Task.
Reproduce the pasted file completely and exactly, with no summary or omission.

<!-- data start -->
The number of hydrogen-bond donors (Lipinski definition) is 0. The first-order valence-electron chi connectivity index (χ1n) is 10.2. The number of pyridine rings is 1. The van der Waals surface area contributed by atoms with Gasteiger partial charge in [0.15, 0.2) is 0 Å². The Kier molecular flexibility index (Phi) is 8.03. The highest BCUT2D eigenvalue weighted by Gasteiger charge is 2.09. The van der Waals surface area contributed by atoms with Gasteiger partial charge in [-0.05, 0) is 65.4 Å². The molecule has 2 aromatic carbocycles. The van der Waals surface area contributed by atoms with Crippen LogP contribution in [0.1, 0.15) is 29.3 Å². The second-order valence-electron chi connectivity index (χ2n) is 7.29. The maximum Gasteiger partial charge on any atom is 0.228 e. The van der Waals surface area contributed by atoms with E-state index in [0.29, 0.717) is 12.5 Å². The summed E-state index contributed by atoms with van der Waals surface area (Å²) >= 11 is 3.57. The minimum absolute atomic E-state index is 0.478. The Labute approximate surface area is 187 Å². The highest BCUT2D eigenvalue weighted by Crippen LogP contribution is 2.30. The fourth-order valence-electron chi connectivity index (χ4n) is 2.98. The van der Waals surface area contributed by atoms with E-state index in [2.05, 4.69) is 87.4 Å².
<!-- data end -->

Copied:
The number of hydrogen-bond donors (Lipinski definition) is 0. The first-order valence-electron chi connectivity index (χ1n) is 10.2. The number of pyridine rings is 1. The van der Waals surface area contributed by atoms with Gasteiger partial charge in [0.15, 0.2) is 0 Å². The Kier molecular flexibility index (Phi) is 8.03. The highest BCUT2D eigenvalue weighted by Gasteiger charge is 2.09. The van der Waals surface area contributed by atoms with Gasteiger partial charge in [-0.05, 0) is 65.4 Å². The molecule has 2 aromatic carbocycles. The van der Waals surface area contributed by atoms with Crippen LogP contribution in [0.1, 0.15) is 29.3 Å². The second-order valence-electron chi connectivity index (χ2n) is 7.29. The maximum Gasteiger partial charge on any atom is 0.228 e. The van der Waals surface area contributed by atoms with E-state index in [0.29, 0.717) is 12.5 Å². The summed E-state index contributed by atoms with van der Waals surface area (Å²) >= 11 is 3.57. The minimum absolute atomic E-state index is 0.478. The Labute approximate surface area is 187 Å². The highest BCUT2D eigenvalue weighted by Crippen LogP contribution is 2.30. The fourth-order valence-electron chi connectivity index (χ4n) is 2.98. The van der Waals surface area contributed by atoms with E-state index in [2.05, 4.69) is 87.4 Å².